A Long Lunch with NATØ, muf and Assemble – What Does it Mean to Say Something Was Designed Collaboratively?
Join us for a fascinating discussion over a shared buffet lunch with three leading design collaboratives: NATØ, muf and Assemble, chaired by critic and designer Phineas Harper. Selected for their unique approaches to collaboration, our guests will discuss their practices and encourage you to join in with the debates that unfold.
This event has been programmed to coincide with our current exhibition, ‘Josephsohn / Märkli. A Conjunction’, which examines the intense and longstanding collaboration between long-time friends Josephsohn and Peter Märkli. Curated by Niall Hobhouse, the exhibition explores what two very different disciplines – sculpture and architecture – can offer the other as insight, and about the generosity and humanity of such an exchange. It is this theme that will be our catalyst for ideas and discussions at this event.
Tickets are £6 each. The event takes place in the Implement Shed (our education room) and includes a light buffet lunch.
Phineas Harper is a critic and designer based in London. He is Deputy Director of the think tank, the Architecture Foundation, a regular columnist for Dezeen and former Deputy Editor of the Architectural Review.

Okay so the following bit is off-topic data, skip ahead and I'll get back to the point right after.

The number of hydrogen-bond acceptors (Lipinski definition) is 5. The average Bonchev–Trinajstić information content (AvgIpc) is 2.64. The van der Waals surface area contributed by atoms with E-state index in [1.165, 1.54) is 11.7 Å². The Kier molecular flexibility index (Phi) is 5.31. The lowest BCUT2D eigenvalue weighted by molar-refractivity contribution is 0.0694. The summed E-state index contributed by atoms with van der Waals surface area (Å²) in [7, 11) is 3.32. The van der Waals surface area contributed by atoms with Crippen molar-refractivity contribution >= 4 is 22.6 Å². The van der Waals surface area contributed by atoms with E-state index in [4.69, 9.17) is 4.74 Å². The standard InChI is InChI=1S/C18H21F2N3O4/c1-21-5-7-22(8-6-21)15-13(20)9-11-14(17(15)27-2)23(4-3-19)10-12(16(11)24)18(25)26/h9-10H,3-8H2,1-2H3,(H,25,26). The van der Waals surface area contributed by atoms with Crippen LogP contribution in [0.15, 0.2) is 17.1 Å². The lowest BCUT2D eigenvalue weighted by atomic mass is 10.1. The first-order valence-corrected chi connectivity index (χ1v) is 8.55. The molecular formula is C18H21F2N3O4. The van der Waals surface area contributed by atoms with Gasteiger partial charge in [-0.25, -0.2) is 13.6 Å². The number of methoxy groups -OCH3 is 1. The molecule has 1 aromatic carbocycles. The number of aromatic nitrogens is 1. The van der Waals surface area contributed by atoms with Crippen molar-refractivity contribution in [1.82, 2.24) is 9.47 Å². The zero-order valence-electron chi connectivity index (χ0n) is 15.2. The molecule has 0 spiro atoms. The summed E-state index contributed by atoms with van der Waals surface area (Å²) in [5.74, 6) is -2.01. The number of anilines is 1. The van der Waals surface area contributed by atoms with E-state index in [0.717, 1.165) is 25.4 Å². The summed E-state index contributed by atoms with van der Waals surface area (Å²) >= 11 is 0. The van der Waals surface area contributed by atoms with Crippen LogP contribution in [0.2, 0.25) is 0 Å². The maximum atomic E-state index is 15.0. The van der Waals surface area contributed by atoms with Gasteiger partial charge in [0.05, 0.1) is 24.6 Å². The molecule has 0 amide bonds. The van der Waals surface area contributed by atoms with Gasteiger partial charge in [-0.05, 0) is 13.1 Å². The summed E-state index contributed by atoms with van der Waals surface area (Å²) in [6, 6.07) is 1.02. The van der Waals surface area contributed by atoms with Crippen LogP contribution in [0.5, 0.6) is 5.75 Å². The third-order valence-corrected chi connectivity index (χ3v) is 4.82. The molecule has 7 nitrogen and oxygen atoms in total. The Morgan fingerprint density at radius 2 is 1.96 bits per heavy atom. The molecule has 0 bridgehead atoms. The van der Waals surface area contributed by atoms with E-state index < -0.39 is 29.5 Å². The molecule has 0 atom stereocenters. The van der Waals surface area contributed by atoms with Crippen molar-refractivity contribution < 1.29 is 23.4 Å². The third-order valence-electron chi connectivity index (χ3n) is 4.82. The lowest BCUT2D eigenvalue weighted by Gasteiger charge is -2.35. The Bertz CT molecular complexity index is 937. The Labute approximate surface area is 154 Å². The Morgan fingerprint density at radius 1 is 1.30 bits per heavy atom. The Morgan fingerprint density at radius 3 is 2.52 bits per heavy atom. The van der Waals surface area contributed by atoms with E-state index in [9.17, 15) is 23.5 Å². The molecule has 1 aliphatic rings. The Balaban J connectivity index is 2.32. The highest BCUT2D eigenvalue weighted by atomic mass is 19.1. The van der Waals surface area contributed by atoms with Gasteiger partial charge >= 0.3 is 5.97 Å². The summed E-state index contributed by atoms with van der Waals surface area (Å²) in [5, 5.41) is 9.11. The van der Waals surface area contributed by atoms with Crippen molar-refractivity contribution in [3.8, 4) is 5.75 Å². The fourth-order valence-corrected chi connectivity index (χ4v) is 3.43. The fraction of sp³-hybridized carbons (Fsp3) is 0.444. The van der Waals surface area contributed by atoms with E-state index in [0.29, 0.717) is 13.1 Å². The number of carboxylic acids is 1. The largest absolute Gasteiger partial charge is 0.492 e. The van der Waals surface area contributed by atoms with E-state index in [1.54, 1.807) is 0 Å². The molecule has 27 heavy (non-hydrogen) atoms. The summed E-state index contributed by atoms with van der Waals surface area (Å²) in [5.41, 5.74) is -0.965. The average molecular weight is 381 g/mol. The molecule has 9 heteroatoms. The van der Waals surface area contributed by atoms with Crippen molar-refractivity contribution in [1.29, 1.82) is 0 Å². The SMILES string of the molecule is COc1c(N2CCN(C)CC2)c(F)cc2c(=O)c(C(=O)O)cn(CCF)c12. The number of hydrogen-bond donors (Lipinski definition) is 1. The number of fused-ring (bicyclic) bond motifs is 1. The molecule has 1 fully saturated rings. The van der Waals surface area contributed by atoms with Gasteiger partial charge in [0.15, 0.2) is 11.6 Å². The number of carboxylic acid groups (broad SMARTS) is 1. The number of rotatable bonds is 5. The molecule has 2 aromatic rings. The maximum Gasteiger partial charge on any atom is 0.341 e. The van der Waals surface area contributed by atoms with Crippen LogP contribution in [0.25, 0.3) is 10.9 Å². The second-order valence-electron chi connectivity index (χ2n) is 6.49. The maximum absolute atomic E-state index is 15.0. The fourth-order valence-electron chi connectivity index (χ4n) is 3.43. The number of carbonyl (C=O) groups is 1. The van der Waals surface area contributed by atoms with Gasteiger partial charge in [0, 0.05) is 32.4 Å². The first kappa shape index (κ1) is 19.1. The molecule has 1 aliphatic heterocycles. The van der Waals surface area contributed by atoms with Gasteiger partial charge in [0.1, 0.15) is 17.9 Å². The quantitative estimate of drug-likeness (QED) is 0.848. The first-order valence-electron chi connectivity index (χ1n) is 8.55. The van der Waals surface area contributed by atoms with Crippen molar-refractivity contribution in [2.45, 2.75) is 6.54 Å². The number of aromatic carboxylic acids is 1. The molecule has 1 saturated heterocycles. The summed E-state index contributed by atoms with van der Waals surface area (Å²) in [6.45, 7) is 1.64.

NATØ NATØ (Narrative Architecture Today) emerged from the Architectural Association in 1983 – continuing the lineage of radicalism fostered by the school – and were Catrina Beevor, Martin Benson, Nigel Coates, Peter Fleissig, Robert Mull, Christina Norton, Mark Prizeman, Melanie Sainsbury and Carlos Villanueva Brandt. Initially conceived around the production of a magazine, NATØ went on to produce several exhibitions together, alongside three issues of NATØ, disbanding in 1987 following a major installation at the Boston ICA. Drawing on the complexity and vitality of urban life in 1980s London, NATØ envisioned a city made by its inhabitants, without the top-down imposition of design by professionals.
Liza Fior is one of the founding partners of muf architecture/art. According to Fior ‘They know that collaboration is hard but worth it. They work exclusively in the public realm even if that requires pushing briefs, building envelope, definition of scope to make it so. Every project comes with unsolicited research to give greater accuracy to the proposals whether master plans to temporary interventions via landscapes and buildings – a continual dialogue between detail and strategy.’ (see www.muf.co.uk & www.morethanonefragile.co.uk)
‘muf work mainly in East London but not exclusively so, muf are the only UK winners of the European Prize for Public Space (for Barking Town Square) and were the authors of the British Pavilion at the Venice Biennale in 2010, where they continue to collaborate with We Are Here Venice.’
Assemble is a multi-disciplinary collective working across architecture, design and art. Founded in 2010 to undertake a single self-built project, Assemble has since delivered a diverse and award-winning body of work, whilst retaining a democratic and co-operative working method that enables built, social and research-based work at a variety of scales. Based on a constantly evolving social contract, the collaborations at the heart of Assemble’s practice are multiple and expressed through everything they do from raising timber frames through to making lunch.
Image: NATØ, 1985. Photographed by Sheila Rock.
L to R: Peter Fleissig, Melanie Sainsbury, Catrina Beevor, Mark Prizeman, Christina Norton, Carlos Villanueva, Martin Benson, Robert Mull, Nigel Coates